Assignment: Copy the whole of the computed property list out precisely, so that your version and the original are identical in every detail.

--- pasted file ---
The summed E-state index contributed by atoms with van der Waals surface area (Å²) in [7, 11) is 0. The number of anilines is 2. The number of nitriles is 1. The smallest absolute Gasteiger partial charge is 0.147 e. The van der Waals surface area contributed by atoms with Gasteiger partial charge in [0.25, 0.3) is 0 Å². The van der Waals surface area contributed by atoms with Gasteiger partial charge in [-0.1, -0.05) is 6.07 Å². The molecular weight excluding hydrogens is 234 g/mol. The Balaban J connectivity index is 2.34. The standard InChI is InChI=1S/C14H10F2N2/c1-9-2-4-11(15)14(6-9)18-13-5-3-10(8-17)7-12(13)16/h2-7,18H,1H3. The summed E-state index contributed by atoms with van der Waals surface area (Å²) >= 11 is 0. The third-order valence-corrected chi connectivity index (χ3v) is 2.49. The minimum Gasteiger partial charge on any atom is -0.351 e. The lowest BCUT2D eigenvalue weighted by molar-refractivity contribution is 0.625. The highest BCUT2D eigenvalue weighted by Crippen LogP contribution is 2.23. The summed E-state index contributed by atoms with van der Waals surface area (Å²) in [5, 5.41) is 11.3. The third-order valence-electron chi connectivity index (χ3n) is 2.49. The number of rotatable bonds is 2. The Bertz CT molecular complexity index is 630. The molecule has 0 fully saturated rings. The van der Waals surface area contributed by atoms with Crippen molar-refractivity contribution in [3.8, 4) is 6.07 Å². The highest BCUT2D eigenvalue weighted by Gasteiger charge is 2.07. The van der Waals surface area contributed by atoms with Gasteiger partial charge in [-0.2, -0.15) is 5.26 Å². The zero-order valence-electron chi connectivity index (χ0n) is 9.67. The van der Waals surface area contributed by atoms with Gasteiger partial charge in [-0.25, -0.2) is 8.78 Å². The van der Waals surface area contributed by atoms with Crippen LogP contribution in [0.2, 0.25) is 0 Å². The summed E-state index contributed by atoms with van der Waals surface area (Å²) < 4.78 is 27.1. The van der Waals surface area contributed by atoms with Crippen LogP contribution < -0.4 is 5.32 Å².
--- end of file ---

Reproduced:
The summed E-state index contributed by atoms with van der Waals surface area (Å²) in [7, 11) is 0. The number of anilines is 2. The number of nitriles is 1. The smallest absolute Gasteiger partial charge is 0.147 e. The van der Waals surface area contributed by atoms with Gasteiger partial charge in [0.25, 0.3) is 0 Å². The van der Waals surface area contributed by atoms with Gasteiger partial charge in [-0.1, -0.05) is 6.07 Å². The molecular weight excluding hydrogens is 234 g/mol. The Balaban J connectivity index is 2.34. The standard InChI is InChI=1S/C14H10F2N2/c1-9-2-4-11(15)14(6-9)18-13-5-3-10(8-17)7-12(13)16/h2-7,18H,1H3. The summed E-state index contributed by atoms with van der Waals surface area (Å²) >= 11 is 0. The third-order valence-corrected chi connectivity index (χ3v) is 2.49. The minimum Gasteiger partial charge on any atom is -0.351 e. The lowest BCUT2D eigenvalue weighted by molar-refractivity contribution is 0.625. The highest BCUT2D eigenvalue weighted by Crippen LogP contribution is 2.23. The summed E-state index contributed by atoms with van der Waals surface area (Å²) in [5, 5.41) is 11.3. The third-order valence-electron chi connectivity index (χ3n) is 2.49. The number of rotatable bonds is 2. The Bertz CT molecular complexity index is 630. The molecule has 0 fully saturated rings. The van der Waals surface area contributed by atoms with Crippen molar-refractivity contribution in [3.8, 4) is 6.07 Å². The highest BCUT2D eigenvalue weighted by Gasteiger charge is 2.07. The van der Waals surface area contributed by atoms with Gasteiger partial charge in [-0.2, -0.15) is 5.26 Å². The zero-order valence-electron chi connectivity index (χ0n) is 9.67. The van der Waals surface area contributed by atoms with Gasteiger partial charge in [-0.25, -0.2) is 8.78 Å². The van der Waals surface area contributed by atoms with Crippen LogP contribution in [0.2, 0.25) is 0 Å². The summed E-state index contributed by atoms with van der Waals surface area (Å²) < 4.78 is 27.1. The van der Waals surface area contributed by atoms with Crippen LogP contribution < -0.4 is 5.32 Å².